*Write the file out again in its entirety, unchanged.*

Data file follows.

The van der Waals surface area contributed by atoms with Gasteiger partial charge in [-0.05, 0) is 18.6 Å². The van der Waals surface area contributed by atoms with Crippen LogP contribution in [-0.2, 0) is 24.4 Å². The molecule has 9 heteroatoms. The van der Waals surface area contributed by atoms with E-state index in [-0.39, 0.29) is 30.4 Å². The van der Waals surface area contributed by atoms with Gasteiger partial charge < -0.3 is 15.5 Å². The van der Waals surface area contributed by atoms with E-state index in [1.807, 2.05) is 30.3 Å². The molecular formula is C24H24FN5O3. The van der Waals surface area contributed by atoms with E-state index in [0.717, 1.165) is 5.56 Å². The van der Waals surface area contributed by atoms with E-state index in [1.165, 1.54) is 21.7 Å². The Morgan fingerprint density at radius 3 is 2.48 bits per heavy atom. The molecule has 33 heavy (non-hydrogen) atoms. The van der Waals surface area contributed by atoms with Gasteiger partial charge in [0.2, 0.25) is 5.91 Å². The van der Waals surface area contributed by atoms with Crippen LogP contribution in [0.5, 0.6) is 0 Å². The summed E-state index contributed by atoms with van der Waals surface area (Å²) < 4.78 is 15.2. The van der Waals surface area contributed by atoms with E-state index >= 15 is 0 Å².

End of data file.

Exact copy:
The van der Waals surface area contributed by atoms with Gasteiger partial charge in [-0.05, 0) is 18.6 Å². The van der Waals surface area contributed by atoms with Crippen LogP contribution in [-0.2, 0) is 24.4 Å². The molecule has 9 heteroatoms. The van der Waals surface area contributed by atoms with E-state index in [-0.39, 0.29) is 30.4 Å². The van der Waals surface area contributed by atoms with Gasteiger partial charge < -0.3 is 15.5 Å². The van der Waals surface area contributed by atoms with E-state index in [1.807, 2.05) is 30.3 Å². The molecular formula is C24H24FN5O3. The van der Waals surface area contributed by atoms with E-state index in [0.717, 1.165) is 5.56 Å². The van der Waals surface area contributed by atoms with E-state index in [1.165, 1.54) is 21.7 Å². The Morgan fingerprint density at radius 3 is 2.48 bits per heavy atom. The molecule has 33 heavy (non-hydrogen) atoms. The van der Waals surface area contributed by atoms with Gasteiger partial charge in [0.2, 0.25) is 5.91 Å². The van der Waals surface area contributed by atoms with Crippen LogP contribution in [0.5, 0.6) is 0 Å². The summed E-state index contributed by atoms with van der Waals surface area (Å²) < 4.78 is 15.2. The van der Waals surface area contributed by atoms with E-state index >= 15 is 0 Å².